Shellshock shows that we have to be always vigilant

New vulnerabilities are no longer surprising or shocking. It seems like they come out every day. Shellshock is interesting to me because the underlying bug was introduced 22 years ago, but it only being exposed now.  Imagine how many code reviews, how many regression tests, how many signoffs happened in those 22 years – and shellshock has been waiting all this time.

How many times have we heard, “this code hasn’t been touched in years”, or “this bug was found internally, but no customer has complained in several releases”.  Shellshock, to me, is a reminder to always be vigilant, keep an open mind, and to keep focus on high quality – even for the old and stable components of our system.

 

Saint Patrick: Patron Saint of Software Quality Engineers

March 17th is Saint Patrick’s day, a celebration for the Patron Saint of Software Quality Engineers. Today will be a great day to lift a glass for your efforts in chasing snakes out of your software.

Saint Patrick, Patron Saint of Software Quality Eningeers

Saint Patrick, Patron Saint of Software Quality Eningeers

Of course, Saint Patrick lived before computers and software (he died in 464 AD).  He is known as the patron saint of engineers because he brought innovations to the way churches were constructed in Ireland. Saint Patrick is more famous for chasing the serpents out of Ireland.

Imagine if Grace Hopper found a small snake, instead of a moth, in the Mark II computer, we might call defects “snakes” instead of bugs. In this world, the connection to software quality and Saint Patrick would then be more direct.

Who better to represent software quality than the man who chased all of the serpents out of Ireland?

 

Book Review: Present Yourself

Present Yourself book coverI have a speaking gig coming up, and wanted to pick up tips on making a better presentations.  Also, I wanted to learn how I can more effectively share these presentations on the web and my blog. These goals led me to Present Yourself: Using SlideShare to Grow Your Business by Kit Seeborg and Andrea Meyer.

The book description seemed perfect for my needs: “This practical book demonstrates how you can use this visual language to make the story of your organization, brand, or initiative effective and entertaining—and how social sharing networks like SlideShare, Prezi, and Scribd can present your story to a worldwide audience.”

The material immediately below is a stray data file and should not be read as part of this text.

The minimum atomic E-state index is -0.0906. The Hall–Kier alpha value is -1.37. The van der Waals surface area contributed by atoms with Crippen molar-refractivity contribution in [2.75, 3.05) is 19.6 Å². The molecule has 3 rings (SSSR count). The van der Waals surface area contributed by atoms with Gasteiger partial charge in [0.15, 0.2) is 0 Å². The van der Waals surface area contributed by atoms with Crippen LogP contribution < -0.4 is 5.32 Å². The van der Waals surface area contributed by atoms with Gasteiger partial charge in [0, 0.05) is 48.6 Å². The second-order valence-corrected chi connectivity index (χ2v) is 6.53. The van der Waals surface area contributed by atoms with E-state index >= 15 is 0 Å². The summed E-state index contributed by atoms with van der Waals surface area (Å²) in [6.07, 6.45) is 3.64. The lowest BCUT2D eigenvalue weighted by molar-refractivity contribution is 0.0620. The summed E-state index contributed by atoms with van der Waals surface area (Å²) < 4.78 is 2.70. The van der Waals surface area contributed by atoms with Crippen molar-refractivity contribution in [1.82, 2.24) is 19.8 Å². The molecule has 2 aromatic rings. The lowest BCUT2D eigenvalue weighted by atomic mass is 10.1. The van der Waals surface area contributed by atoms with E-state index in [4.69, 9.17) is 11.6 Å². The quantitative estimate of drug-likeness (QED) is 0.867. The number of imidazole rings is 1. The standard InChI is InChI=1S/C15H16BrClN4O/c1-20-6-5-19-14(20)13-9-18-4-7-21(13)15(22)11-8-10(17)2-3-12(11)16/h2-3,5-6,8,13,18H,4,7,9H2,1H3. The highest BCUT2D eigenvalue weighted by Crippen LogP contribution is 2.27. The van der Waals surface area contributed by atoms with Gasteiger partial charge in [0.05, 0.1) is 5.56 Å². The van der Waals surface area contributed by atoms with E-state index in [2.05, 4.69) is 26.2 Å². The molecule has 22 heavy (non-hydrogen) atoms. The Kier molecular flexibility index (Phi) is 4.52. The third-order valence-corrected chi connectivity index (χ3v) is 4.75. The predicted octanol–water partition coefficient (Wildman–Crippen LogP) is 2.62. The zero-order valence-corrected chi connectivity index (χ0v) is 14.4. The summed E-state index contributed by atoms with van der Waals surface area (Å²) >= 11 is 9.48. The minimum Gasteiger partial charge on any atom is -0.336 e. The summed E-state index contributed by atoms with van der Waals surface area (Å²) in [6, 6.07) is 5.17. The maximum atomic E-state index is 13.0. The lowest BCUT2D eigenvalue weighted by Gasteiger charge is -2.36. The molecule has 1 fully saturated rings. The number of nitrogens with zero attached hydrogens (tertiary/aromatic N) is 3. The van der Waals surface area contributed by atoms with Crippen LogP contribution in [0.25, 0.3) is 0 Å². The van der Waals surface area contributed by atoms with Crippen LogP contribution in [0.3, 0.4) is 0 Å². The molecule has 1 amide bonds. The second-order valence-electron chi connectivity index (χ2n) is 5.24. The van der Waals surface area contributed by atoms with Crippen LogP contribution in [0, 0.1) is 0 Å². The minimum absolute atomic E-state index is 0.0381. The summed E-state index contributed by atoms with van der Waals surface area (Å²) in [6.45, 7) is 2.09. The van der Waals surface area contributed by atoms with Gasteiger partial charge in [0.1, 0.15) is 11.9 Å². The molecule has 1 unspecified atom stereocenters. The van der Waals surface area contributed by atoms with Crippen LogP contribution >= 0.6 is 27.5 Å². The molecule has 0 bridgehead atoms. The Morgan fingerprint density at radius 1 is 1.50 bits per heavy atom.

Did the actual book meet these expectations? The results were mixed for me.  I found the chapter on creating and delivering presentations to be pretty light on practical advice. The concept of “Generation C” was thought provoking, but the book didn’t provide many examples or strategies to deal with multi-taskers in the audience.

Chapter 2, Getting Started with SlideShare, felt like a waste. The chapter was largely composed of screenshots for the sign-up workflow of SlideShare.net. This could have been streamlined with a pointer to SlideShare and a checklist of suggestions for setup.

Enough complaining, the rest of the book was pretty valuable to me. These chapters showed how to use SlideShare to get your message out to a wide audience, whether the audience is an industry trade show, internet marketing, research, or careers (job hunting & recruiting). Especially valuable was the section on social networks and the value of content curation.

Overall, I’m glad that I read the book. At first glance, it appeared scattered and I was put off by all of the SlideShare.net screenshots, but after the first read, I learned a lot from chapter 3 onwards.

Note, I received a free copy of this book for review. I will not receive any other benefit or compensation.